Great kids activity booklet from QM’s ‘Hidden Treasures’ Exhibition

I only caught up with the ‘Hidden Treasures’ from Afghanistan exhibition this week.  While the destruction of the Kabul Museum is quite disturbing and a big loss to world heritage, the recovery of items by the museums’ staff is inspiring.  It is a story the sparks many questions and lines of inquiry, since it was done in secret, and many thought these treasure were lost for quite some time.   I wonder about the tough decisions the staff might have had to make about what was possible it retrieve and get to safe keeping.

As with all QM exhibitions, there is an activity booklet for kids.  It has some great features I thought I’d share.  I had no child with me to test it out, but I noticed quite a number around the exhibition sprawled on the floor fully engaged in the activity.  The exhibition trail  was written and designed by Qld museum.  Photographs in the booklet are copyright National Geographic Society and Musee Guimet/Thierry Oliver.  I have just shown a couple of exerts of the activity booklet below, to give a sense of the style and approach.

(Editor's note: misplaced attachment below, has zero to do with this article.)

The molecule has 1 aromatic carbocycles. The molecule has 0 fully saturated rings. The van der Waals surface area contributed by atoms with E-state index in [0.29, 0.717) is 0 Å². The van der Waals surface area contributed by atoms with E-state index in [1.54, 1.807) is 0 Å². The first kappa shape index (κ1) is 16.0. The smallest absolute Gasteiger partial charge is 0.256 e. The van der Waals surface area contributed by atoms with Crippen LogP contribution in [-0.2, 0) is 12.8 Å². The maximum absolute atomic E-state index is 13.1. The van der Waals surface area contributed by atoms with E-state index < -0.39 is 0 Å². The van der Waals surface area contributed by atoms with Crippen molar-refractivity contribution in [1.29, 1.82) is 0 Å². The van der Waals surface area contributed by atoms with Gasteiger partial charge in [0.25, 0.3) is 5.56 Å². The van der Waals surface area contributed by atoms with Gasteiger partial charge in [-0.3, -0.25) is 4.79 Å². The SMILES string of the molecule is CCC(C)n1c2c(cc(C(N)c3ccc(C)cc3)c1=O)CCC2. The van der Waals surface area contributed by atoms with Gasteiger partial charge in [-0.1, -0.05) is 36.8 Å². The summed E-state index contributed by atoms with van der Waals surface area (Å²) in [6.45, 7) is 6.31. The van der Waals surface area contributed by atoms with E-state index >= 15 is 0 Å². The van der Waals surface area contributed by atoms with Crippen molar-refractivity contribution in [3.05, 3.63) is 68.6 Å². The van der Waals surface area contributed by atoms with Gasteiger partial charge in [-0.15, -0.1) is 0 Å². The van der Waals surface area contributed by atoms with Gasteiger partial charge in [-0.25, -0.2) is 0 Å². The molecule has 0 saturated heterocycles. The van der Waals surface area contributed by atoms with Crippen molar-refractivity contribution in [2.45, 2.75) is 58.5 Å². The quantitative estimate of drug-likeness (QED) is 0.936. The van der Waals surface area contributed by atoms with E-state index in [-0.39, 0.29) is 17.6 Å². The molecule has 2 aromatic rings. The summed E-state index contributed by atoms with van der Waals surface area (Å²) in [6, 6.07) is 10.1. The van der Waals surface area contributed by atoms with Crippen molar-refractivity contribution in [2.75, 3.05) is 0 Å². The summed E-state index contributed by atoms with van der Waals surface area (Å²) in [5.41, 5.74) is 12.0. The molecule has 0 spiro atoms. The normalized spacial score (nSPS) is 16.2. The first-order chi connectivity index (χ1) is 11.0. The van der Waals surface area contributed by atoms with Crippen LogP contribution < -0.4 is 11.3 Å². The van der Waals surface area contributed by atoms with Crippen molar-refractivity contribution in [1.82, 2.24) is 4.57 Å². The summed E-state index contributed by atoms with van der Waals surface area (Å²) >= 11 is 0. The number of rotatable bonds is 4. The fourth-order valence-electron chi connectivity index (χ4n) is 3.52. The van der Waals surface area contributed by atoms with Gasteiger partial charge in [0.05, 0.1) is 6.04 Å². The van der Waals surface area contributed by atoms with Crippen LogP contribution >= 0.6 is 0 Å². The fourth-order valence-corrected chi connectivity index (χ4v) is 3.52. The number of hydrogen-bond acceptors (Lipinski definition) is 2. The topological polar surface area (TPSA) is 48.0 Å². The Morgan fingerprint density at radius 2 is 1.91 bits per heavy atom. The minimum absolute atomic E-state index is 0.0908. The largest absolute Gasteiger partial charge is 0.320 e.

Cover of the activity booklet – the trail can be followed by looking for the horse symbol next to items in the exhibition


The booklet is a fold out card – A3 width, divided into 10 pages of 18x12cm.



The opening activity is a great way to set the context for the exhibition.  It shows a simplified map, and photos of five objects.  The challenge is to match the objects to the location, then trace the trade route back to Afghanistan.  It is a clever way to depict the main theme of the exhibition – the cross cultural influences that the objects show.


Opening activity does a great job of setting the context for the exhibition.


Other activities included:

– identifying Greek Gods on a plaque

– identifying and shading in shapes on a simple sketch of one of the gold bowls

– drawing a costume decorated with some of the items of jewellery found in a grave

– finding objects in the merchant storerooms, based on a simple description

A favourite activity was finding and matching objects to a description – then crossing out any words that don’t correctly describe the item.

The exhibition closes next week. More information about the exhibition itself can be found at the QM site, click here, or the National Geographic site – click here.


Author: Janis Hanley

Janis Hanley creates education programs for museums. She has a strong interest in digital engagement. Her programs have received several Queensland National Trust awards. Janis is the Queensland representative of the Museums Australia Education committee, and founder/coordinator of MAEdQ - a Queensland Network for Museum Educators . Janis is currently researching the value of digital story telling in community museums.

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